|Dr. Caroline Apovian has worked in weight loss and nutrition for over 25 years. She currently serves as Director of the Nutrition and Weight Management Center at the Boston Medical Center, a professor of medicine at the Boston University School of Medicine, and vice president of The Obesity Society. She lives in Boston, MA.|
|Audrey Christie (@Audrey_C_Mcl) is a holistic wellness practitioner that helps to empower her clients to wellness. Her richly developed background and training includes Registered Nurse, Reiki Master, Certified Clinical Master of Aromatherapy, Yoga Teacher, Homeopathics and Epigenetics. She draws on all of this (plus infinite universal knowledge) to work with her clients via one-on-one sessions or group classes and courses. Recently Audrey has begun sharing her how her lifestyle allows for major financial savings too.|
|Calli De La Haye (@Kalimuktiyoga) is an RYT500 qualified and experienced yoga teacher, having established a busy yoga studio in Jersey with 25 weekly classes Calli expanded online to share her mission of helping people find freedom through yoga. She is Co-Founder of Kalimukti (www.kalimukti.com), an online yoga platform offering classes for all levels of ability across a range of different yoga styles, that can be practiced anywhere anytime.|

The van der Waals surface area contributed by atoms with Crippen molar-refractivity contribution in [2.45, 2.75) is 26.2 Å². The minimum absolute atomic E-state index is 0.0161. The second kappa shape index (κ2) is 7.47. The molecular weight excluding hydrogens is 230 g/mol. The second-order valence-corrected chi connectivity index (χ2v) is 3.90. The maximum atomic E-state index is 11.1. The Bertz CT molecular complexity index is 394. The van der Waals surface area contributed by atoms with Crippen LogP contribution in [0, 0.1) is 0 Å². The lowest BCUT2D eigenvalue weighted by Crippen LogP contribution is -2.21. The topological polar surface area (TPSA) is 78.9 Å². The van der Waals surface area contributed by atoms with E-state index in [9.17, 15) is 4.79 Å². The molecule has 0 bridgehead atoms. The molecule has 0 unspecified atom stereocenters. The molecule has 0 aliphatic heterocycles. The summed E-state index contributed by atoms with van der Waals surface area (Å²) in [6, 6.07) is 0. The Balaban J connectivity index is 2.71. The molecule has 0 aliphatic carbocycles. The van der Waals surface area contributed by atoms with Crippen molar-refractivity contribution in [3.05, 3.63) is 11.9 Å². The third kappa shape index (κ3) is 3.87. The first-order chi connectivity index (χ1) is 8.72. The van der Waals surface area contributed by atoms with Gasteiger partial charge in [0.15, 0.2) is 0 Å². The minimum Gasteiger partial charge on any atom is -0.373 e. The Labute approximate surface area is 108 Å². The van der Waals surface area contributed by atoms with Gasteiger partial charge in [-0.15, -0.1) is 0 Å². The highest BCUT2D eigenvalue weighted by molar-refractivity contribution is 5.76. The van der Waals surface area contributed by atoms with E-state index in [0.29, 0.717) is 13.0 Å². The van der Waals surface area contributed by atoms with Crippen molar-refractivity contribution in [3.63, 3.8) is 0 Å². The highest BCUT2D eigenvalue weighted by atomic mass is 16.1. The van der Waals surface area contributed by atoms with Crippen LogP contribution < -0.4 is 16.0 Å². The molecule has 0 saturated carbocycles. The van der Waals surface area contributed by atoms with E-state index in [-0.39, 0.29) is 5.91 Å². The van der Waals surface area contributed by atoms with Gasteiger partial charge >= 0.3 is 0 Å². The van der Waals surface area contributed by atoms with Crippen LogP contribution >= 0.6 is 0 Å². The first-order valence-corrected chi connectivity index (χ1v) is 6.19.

|Brett Graff, has been seen writing and reporting on money and personal finance in The LA Times, Yahoo! Finance, Cosmopolitan, The New York Times and the Fiscal Policy Institute, to name a few. Brett also provides her insight in the column, The Home Economist, which is nationally syndicated and published in newspapers all over the country. Her book “NOT BUYING IT: Raising Happier, Healthier & More Successful Kids” is now available!|
|Kim Melton (@NutritionPro_1) is a consulting and media Registered Dietitian specializing in health, fitness and weight management. She has a passion for teaching others how to implement sound nutrition and healthy lifestyle principles into their lives. Check out her website nutritionproconsulting.com for recipes and articles that can help you reach your health goals!|
|Joseph Sanginiti (@FamilyWize) is President & Chief Executive Officer of FamilyWize, which improves people’s lives by providing access to affordable prescription medications. He has spent more than 25 years with several Fortune 500 organizations. As a senior executive in the pharmacy benefit management industry, Joe was responsible for both the integrations and management of pharmacy operations nationally. He is also a member of the Board of Directors of a number of companies and non-profit organizations.|